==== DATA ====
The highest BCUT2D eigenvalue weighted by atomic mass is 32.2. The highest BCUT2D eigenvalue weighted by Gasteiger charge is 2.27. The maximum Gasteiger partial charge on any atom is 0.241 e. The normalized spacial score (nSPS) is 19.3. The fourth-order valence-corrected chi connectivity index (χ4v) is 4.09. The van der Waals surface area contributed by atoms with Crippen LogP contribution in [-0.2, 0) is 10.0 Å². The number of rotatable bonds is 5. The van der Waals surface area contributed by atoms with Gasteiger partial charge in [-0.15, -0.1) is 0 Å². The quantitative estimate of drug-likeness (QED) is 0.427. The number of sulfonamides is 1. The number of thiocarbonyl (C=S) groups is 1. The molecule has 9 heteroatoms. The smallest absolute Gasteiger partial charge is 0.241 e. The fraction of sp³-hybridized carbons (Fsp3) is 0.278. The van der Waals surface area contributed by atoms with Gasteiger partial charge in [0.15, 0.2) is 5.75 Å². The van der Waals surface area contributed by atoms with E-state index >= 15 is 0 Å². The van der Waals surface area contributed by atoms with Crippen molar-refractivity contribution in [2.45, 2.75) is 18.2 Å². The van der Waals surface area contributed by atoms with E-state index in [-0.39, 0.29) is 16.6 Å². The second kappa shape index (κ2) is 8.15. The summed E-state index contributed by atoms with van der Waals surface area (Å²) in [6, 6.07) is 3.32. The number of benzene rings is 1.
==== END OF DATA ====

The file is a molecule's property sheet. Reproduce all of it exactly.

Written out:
The highest BCUT2D eigenvalue weighted by atomic mass is 32.2. The highest BCUT2D eigenvalue weighted by Gasteiger charge is 2.27. The maximum Gasteiger partial charge on any atom is 0.241 e. The normalized spacial score (nSPS) is 19.3. The fourth-order valence-corrected chi connectivity index (χ4v) is 4.09. The van der Waals surface area contributed by atoms with Crippen LogP contribution in [-0.2, 0) is 10.0 Å². The number of rotatable bonds is 5. The van der Waals surface area contributed by atoms with Gasteiger partial charge in [-0.15, -0.1) is 0 Å². The quantitative estimate of drug-likeness (QED) is 0.427. The number of sulfonamides is 1. The number of thiocarbonyl (C=S) groups is 1. The molecule has 9 heteroatoms. The smallest absolute Gasteiger partial charge is 0.241 e. The fraction of sp³-hybridized carbons (Fsp3) is 0.278. The van der Waals surface area contributed by atoms with Gasteiger partial charge in [0.15, 0.2) is 5.75 Å². The van der Waals surface area contributed by atoms with E-state index >= 15 is 0 Å². The van der Waals surface area contributed by atoms with Crippen molar-refractivity contribution in [2.45, 2.75) is 18.2 Å². The van der Waals surface area contributed by atoms with E-state index in [-0.39, 0.29) is 16.6 Å². The second kappa shape index (κ2) is 8.15. The summed E-state index contributed by atoms with van der Waals surface area (Å²) in [6, 6.07) is 3.32. The number of benzene rings is 1.